Quite some of you read my initial post on that – and I like the comments I got. Now, it seems that I am not the only one being angry:
I quote from What Microsoft can teach Apple about software updates
For the record, I think Apple is dead wrong in the way it's gone about using its iPod monopoly to expand its share in another market. Ironically, an excellent model for how this update program should work already exists. It's called Windows Update, and it embodies all the principles that Apple should follow.
And: Apple Software Update (btw John is the CO of Mozilla). It seems that John and me are in agreement:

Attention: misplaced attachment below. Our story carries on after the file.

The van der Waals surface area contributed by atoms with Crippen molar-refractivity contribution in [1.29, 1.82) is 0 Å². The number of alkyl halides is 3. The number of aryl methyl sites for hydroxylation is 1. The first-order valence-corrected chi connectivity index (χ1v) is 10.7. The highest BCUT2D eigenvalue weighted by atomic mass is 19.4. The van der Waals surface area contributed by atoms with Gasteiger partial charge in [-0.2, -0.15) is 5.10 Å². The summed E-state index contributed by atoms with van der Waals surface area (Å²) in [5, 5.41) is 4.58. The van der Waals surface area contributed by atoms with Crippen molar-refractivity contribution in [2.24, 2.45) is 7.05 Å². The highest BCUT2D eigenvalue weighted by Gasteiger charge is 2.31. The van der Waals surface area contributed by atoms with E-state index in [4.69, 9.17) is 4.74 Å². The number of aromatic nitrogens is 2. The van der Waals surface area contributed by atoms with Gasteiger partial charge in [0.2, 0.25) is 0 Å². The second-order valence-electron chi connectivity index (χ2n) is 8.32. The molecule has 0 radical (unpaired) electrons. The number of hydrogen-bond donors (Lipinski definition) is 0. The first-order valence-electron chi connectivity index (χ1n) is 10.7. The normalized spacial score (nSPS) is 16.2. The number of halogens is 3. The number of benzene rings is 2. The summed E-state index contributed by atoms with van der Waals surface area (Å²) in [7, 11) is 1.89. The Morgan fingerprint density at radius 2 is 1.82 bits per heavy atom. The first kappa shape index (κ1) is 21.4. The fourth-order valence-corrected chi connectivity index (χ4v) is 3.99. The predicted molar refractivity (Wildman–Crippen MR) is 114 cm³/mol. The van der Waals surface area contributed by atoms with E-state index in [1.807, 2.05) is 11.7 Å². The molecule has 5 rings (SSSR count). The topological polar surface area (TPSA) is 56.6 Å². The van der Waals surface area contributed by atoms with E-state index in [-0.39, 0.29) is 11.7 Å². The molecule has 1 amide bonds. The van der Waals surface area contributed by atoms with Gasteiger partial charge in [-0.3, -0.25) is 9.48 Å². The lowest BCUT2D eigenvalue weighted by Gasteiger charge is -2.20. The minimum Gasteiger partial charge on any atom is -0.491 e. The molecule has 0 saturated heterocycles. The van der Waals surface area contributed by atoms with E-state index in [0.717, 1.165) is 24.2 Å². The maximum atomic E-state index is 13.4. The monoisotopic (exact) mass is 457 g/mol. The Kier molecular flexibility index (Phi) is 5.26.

It's wrong because it undermines the trust that we're all trying to build with users. Because it means that an update isn't just an update, but is maybe something more. Because it ultimately undermines the safety of users on the web by eroding that relationship. It's a bad practice and should stop.
[I'll make 2 points that I want to make very clear: (1) this is not a criticism of Safari as a web browser in any way, and (2) I have no objections to the basic industry practice of using your installed software as a channel for other software. This is specifically a criticism of the way they're using the updating system. I'd much prefer to be writing about Firefox, but this practice hurts everyone and is important to note.]
A comment to this blog post: If Microsoft did the identical action, install some non-user-selected software using their software update channel, there would be cacophony across the Internet.
From Roger's blog post: http://blogs.technet.com/rhalbheer/archive/2008/03/19/sun-and-apple-update-a-sheer-nuisance.aspx